Also, limelight prefers some sun. ( at least 6 hrs). I am in zone 7 with clay soil, and I grow little limes in full sun. This holds true for most all of the panicle varieties. It is the others that do better in shadier spots.
ginamoran wrote:May 8, 2012
  • PRO
    Griffin Interiors
    you are so right - less is more - elegant - beautiful - l don't like it, I LOVE IT!
  • PRO
    Westover Landscape Design
    Thanks so much for your comment Griffin Interiors...I love them too! More at www.WestoverLD.com Enjoy!
bbyruth2002 wrote:Jul 3, 2011
keena910 wrote:Oct 9, 2015
  • PRO
    Westover Landscape Design
    Hello Kena910. Thanks for question. These are shrub hydrangeas called Little Lime.

    Hope this helps.

    Robert Welsch
    Westover Landscape Design
  • Iveta Hrochová

    Te fakt nádherné :-)

Koreman Landscape Company wrote:Apr 30, 2012
  • Emily H
    Hydrangeas are my absolute favorites. Lovely here.
  • PRO
    Westover Landscape Design
    This one is called Limelight and is one of my all time faves!
gagefamily3 wrote:Sep 28, 2015
  • PRO
    Westover Landscape Design

    Hello gagefamily3, thanks for your note. The little lime hydrangea will fit, but the afternoon sun may be a problem. They prefer morning light and a high-canopy of shade in the afternoon. The roses we planted are climbing New Dawn roses.

    Good luck with your project!

    Robert Welsch

    Westover Landscape Design, Inc.


Elaine wrote:Jul 7, 2015
  • PRO
    Westover Landscape Design

    Hello Elainsey and thanks for your question. You can try a small grass such as "Little Bunny" or "Elijia Blue' both are diminutive and can tuck in nicely below the Limelight.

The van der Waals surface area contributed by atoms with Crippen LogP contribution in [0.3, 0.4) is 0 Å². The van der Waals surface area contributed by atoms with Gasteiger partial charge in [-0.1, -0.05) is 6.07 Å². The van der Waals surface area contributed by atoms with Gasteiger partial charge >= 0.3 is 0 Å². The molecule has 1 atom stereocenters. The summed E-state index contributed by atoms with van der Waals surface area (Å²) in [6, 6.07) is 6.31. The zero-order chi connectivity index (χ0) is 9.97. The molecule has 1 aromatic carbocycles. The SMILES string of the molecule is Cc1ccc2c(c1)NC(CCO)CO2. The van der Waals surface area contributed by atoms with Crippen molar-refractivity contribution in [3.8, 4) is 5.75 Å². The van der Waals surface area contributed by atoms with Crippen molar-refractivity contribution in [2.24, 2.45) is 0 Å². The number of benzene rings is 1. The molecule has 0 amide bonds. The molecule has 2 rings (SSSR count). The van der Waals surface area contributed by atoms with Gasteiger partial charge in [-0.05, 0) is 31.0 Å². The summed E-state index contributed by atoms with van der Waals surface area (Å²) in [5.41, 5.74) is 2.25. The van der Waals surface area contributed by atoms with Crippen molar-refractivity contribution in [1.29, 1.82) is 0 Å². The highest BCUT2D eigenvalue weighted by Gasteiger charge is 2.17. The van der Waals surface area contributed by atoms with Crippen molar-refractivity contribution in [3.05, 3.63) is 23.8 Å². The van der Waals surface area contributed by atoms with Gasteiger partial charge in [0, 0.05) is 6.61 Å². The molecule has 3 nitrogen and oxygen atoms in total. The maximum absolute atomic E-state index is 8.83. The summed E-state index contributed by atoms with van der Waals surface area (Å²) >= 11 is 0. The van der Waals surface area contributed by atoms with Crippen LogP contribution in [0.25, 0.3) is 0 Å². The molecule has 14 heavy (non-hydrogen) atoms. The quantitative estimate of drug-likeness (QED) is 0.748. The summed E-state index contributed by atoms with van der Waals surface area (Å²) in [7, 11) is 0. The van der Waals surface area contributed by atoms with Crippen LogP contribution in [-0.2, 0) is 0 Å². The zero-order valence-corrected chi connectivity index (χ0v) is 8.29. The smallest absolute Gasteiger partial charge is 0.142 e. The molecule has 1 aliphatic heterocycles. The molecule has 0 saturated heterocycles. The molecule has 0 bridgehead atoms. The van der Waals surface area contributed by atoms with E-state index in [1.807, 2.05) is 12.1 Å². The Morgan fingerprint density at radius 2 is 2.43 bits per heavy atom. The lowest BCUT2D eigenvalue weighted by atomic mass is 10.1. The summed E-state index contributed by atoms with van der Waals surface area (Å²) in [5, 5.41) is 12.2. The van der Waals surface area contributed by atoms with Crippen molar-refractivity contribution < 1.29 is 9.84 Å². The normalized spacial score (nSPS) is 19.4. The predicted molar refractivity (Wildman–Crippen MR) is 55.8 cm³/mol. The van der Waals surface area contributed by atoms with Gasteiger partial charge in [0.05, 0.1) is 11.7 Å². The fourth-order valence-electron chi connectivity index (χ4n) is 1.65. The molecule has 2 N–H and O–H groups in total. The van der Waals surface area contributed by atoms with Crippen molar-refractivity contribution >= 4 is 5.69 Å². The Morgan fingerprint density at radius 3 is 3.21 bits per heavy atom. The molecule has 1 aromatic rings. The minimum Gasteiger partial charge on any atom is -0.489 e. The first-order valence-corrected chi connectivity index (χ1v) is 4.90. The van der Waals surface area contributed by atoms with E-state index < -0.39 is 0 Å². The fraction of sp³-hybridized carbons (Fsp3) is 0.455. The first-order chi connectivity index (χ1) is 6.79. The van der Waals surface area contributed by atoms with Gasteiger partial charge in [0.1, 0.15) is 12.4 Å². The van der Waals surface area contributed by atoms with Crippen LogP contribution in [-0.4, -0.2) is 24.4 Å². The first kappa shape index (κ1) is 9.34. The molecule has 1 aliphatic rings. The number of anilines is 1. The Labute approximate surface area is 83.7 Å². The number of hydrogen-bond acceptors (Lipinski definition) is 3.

Good luck with your project!

    Robert Welsch

    Westover Landscape Design, Inc.


Chantal M wrote:Jul 7, 2015
  • PRO
    Westover Landscape Design

    Hello Chantal and thanks for your question. The hydrangeas are between 7 and 8 feet apart. Give Limelights plenty of room, or you can use the dwarf variety, Little Lime.

    Good luck with your project!

    Robert Welsch

    Westover Landscape Design, Inc.


jliberty wrote:May 12, 2015
  • PRO
    Westover Landscape Design

    Hello Jliberty, thanks for the comments and question. Yes this is bluestone on the patio. E-mail me at Robert@westoverld.com with your request for this image.


madelyn585 wrote:Aug 6, 2016

    What Houzz contributors are saying:

    Marianne Lipanovich added this to When Is the Right Time to Prune Your Hydrangeas?Feb 13, 2017

    ‘Limelight’ panicled hydrangeas surround a terrace in Tarrytown, New York.Panicled hydrangeas. Prune panicled hydrangeas (H. paniculata), including ‘Grandiflora’ and ‘Limelight’ hydrangeas, in late winter. You can remove faded flowers at any time.